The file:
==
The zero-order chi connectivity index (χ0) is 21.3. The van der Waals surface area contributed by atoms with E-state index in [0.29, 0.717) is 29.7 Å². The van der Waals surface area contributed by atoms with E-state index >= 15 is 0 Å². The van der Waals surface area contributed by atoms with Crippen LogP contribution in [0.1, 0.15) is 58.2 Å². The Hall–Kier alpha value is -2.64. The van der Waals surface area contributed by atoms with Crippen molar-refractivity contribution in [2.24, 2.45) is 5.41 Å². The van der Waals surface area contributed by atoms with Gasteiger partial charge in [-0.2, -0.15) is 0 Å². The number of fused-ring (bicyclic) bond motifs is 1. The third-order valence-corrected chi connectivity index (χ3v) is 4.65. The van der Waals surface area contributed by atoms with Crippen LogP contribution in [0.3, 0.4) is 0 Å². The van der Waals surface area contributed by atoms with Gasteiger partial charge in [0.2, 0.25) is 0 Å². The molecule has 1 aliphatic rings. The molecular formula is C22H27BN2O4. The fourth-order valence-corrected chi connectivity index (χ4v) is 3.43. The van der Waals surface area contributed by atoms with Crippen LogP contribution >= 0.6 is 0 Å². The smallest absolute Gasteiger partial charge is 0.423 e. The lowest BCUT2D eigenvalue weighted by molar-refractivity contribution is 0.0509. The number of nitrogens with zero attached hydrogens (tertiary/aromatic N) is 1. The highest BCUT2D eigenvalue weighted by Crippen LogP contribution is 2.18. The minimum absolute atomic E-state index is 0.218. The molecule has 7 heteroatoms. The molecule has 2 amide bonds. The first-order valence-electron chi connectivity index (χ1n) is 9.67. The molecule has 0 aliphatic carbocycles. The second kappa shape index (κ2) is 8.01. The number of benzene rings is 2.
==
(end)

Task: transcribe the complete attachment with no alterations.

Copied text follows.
The zero-order chi connectivity index (χ0) is 21.3. The van der Waals surface area contributed by atoms with E-state index in [0.29, 0.717) is 29.7 Å². The van der Waals surface area contributed by atoms with E-state index >= 15 is 0 Å². The van der Waals surface area contributed by atoms with Crippen LogP contribution in [0.1, 0.15) is 58.2 Å². The Hall–Kier alpha value is -2.64. The van der Waals surface area contributed by atoms with Crippen molar-refractivity contribution in [2.24, 2.45) is 5.41 Å². The van der Waals surface area contributed by atoms with Gasteiger partial charge in [-0.2, -0.15) is 0 Å². The number of fused-ring (bicyclic) bond motifs is 1. The third-order valence-corrected chi connectivity index (χ3v) is 4.65. The van der Waals surface area contributed by atoms with Crippen LogP contribution in [0.3, 0.4) is 0 Å². The van der Waals surface area contributed by atoms with Gasteiger partial charge in [0.2, 0.25) is 0 Å². The molecule has 1 aliphatic rings. The molecular formula is C22H27BN2O4. The fourth-order valence-corrected chi connectivity index (χ4v) is 3.43. The van der Waals surface area contributed by atoms with Crippen LogP contribution >= 0.6 is 0 Å². The smallest absolute Gasteiger partial charge is 0.423 e. The lowest BCUT2D eigenvalue weighted by molar-refractivity contribution is 0.0509. The number of nitrogens with zero attached hydrogens (tertiary/aromatic N) is 1. The highest BCUT2D eigenvalue weighted by Crippen LogP contribution is 2.18. The minimum absolute atomic E-state index is 0.218. The molecule has 7 heteroatoms. The molecule has 2 amide bonds. The first-order valence-electron chi connectivity index (χ1n) is 9.67. The molecule has 0 aliphatic carbocycles. The second kappa shape index (κ2) is 8.01. The number of benzene rings is 2.